Normal Metabolism- Fuel for Your Body
Every cell in your body, from the cells of your skin, to your red blood cells, to your nerve cells must have energy to function:
That energy is measured in Calories.
It is similar with a car. A car runs on energy measured in BTUs (British Thermal Unit). Now we don’t put BTU’s in our car. Imagine what the gas station attendant would think if we pulled up to the pump and said, “fill er up with BTUs”. No, instead we specify the type of fuel, premium, regular, diesel and so forth. Once we place the appropriate fuel in our car, the car turns the fuel into energy which is measured as BTUs enabling it to run down the road.
Let’s take a look at the 4 fuel types that make calories to power our body:
1) Carbohydrates, which are broken down into sugar or glucose. For every gram of carbohydrate you get 4 calories. Glucose is the primary fuel used for muscle, fat tissue, and your liver.
2) Fat which gives us a whopping 9 calories/ gram that is more than twice what we receive from a gram of Carbohydrates. This makes fat a calorie dense food.
You can think of fat and carbohydrate in terms of a wood stove. If you threw a piece of heavy oak or walnut into a stove, it will burn and provide heat for a long time, where if you threw a piece of light pine into a fire it would be burned up quickly. You may have to put more wood in more than twice as often if you are using pine as compared to oak or walnut. The same is true of carbohydrates vs. fat. You may feel hungry faster after eating carbohydrate vs. fat because the fuel burns quicker. Indeed it has less than half the calories than the fat.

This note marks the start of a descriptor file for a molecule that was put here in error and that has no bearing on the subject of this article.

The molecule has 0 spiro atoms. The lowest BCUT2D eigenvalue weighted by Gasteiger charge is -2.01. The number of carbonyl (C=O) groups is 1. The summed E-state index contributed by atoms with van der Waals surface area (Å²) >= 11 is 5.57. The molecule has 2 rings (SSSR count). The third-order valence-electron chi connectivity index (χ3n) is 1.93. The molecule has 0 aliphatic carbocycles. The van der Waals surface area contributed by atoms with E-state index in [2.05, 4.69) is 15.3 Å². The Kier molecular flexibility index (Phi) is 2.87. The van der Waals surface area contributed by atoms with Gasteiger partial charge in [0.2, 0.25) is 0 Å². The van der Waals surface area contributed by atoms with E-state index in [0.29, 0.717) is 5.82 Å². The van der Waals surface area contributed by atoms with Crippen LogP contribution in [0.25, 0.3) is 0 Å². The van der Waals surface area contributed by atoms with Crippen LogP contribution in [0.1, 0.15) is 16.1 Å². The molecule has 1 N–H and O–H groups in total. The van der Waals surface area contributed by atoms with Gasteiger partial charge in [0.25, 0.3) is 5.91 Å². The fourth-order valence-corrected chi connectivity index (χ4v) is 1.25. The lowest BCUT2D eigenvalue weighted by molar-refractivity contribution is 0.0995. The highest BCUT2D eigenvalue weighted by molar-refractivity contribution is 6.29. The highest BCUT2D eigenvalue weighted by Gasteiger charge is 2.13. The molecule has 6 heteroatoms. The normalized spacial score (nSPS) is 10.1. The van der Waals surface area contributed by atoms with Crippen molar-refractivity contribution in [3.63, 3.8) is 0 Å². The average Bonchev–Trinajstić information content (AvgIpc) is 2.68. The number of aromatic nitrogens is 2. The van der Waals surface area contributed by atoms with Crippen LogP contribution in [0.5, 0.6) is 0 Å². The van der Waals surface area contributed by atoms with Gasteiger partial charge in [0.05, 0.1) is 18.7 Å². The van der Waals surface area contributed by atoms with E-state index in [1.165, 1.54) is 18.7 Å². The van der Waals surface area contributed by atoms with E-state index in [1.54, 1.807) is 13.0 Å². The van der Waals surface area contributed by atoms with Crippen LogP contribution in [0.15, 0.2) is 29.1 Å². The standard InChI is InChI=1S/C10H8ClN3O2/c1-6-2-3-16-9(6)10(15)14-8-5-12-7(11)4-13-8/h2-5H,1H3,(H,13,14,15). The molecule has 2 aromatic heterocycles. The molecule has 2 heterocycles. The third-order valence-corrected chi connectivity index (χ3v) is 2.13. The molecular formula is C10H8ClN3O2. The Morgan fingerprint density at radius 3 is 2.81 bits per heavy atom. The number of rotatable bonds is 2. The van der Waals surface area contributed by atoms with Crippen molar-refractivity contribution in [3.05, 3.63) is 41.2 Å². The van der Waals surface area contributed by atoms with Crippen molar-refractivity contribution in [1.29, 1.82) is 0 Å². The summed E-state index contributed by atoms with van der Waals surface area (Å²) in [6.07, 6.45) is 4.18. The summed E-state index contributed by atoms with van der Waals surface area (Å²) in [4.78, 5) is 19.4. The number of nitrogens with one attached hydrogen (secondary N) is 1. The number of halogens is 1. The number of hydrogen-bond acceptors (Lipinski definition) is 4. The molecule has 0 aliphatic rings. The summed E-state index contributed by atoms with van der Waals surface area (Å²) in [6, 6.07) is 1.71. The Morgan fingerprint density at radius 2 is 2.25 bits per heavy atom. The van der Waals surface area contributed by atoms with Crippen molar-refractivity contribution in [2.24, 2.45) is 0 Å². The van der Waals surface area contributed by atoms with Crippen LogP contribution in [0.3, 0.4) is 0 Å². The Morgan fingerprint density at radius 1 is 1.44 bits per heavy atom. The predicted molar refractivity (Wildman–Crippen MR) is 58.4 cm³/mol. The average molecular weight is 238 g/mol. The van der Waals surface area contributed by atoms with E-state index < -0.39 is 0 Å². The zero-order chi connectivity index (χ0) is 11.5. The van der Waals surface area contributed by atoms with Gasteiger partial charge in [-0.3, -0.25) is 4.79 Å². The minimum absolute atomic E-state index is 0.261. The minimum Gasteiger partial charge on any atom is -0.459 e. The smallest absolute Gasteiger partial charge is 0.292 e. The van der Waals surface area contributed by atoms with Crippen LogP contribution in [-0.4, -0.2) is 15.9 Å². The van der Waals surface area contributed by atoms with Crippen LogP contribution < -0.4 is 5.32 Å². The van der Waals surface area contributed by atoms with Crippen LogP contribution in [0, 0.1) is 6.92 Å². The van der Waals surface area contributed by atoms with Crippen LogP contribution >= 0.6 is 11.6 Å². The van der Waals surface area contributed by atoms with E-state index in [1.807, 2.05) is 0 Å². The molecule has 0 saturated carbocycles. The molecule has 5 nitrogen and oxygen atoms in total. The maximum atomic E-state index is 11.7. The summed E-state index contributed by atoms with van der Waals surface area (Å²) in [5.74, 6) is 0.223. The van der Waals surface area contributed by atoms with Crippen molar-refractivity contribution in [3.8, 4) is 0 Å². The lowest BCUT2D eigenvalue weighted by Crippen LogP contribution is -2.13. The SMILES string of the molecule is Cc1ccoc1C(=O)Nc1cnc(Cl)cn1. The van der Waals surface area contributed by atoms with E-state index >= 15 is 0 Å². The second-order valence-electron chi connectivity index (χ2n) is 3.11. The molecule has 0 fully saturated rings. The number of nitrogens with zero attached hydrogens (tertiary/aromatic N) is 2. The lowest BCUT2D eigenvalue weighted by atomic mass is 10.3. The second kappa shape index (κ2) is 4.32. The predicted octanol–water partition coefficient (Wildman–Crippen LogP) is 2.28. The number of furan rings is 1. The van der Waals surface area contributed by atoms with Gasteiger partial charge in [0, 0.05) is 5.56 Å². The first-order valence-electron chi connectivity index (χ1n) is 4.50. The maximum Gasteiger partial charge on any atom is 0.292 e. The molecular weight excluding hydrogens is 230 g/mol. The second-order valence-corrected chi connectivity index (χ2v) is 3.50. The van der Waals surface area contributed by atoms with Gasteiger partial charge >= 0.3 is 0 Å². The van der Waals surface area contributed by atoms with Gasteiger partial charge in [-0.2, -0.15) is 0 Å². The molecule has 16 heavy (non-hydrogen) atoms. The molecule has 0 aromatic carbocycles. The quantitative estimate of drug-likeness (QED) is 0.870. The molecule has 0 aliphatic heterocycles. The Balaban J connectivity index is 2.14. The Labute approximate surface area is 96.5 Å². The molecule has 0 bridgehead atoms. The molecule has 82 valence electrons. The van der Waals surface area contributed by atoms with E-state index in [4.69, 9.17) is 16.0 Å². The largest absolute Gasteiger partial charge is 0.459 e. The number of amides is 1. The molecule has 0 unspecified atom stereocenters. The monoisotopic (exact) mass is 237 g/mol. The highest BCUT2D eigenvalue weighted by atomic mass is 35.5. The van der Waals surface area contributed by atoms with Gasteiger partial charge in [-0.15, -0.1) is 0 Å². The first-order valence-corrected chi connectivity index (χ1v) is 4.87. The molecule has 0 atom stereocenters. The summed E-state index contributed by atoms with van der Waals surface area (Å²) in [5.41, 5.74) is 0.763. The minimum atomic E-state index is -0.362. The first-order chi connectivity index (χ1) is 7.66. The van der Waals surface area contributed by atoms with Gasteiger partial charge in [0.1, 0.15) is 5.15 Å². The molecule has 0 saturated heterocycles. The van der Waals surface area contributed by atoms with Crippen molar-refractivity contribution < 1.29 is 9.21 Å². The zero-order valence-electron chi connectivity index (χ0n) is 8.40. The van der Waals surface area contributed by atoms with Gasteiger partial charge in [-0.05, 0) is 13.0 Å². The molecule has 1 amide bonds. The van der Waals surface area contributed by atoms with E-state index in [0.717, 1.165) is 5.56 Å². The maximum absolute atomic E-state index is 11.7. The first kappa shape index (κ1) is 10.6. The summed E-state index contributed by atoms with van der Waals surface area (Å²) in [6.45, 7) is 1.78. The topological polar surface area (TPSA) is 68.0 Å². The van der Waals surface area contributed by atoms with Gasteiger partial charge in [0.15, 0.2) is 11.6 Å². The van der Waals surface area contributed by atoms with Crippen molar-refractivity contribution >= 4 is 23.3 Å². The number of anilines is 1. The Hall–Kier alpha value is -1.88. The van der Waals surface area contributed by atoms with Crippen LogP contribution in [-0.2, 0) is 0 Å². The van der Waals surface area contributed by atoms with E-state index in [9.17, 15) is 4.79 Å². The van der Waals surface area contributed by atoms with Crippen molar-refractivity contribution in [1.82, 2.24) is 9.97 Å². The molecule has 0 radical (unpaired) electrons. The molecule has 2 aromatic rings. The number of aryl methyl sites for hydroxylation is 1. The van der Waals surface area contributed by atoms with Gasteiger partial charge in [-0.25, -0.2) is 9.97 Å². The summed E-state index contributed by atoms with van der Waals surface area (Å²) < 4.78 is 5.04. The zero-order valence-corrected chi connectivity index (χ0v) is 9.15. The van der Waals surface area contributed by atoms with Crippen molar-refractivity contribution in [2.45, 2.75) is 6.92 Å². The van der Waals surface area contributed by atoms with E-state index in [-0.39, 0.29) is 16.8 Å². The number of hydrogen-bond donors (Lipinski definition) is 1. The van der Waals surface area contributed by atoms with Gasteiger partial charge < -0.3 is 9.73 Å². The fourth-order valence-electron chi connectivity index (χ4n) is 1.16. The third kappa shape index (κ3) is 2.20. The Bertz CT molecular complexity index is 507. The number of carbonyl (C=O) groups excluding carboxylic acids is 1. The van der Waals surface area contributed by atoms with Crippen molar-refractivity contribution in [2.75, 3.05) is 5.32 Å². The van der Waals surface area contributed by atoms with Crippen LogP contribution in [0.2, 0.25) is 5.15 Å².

3) Protein, Your body breaks protein down into Amino Acids. Protein gives you 4 calories from each gram. This is the same amount as Carbohydrate.
4) Another fuel, which we don’t often think of as such, is alcohol. Alcohol gives 7 calories/ gram. This is why people can drink a lot of calories down in the form of wine, alcohol or beer, get plenty of calories but be starving for sustainable nutrients, minerals and vitamins.
Now, your body breaks down fuel, converting it to energy. To help us measure the amount of energy produced we have what is named a calorie. A calorie is the amount of energy needed to raise one gram of water one degree Celsius. Of note this is different that the Kilocalorie or Calorie with a capital C, which raises on Kilogram of water one degree Celsius. When you see Calories/ serving on a package in the grocery store it is actually referring to a Kilocalorie. Big C Calorie = a Kilocalorie.
Now your body takes the fuels, carbohydrate, protein, fat and alcohol and reduces or converts them into sugar or glucose. This glucose is transported into the cell via insulin.
Normal blood glucose is defined as 60-110 if a person has been fasting or 70-about 140 non-fasting. These are optimal levels needed to provide energy to your muscles, your brain cells and every cell in your body that has a business to do.
The brain, a unique and undoubtedly important organ also must have glucose for energy. However it is unable to make or store more than a few minutes supply. Obviously we cannot eat 24 hours a day to provide a steady state of glucose to the brain (and whole body for that matter). So your body is designed with the ability to store glucose in your liver. This stored glucose is then released when your body has need.
But what happens when we put to much fuel into our body? Some people are good at burning fuel efficiently. Each of us is different. But what we do know is that to produce one pound of fat we need 3,500 calories, in excess of our needs, for maintenance and activity.
Keep checking back! There is more to come!
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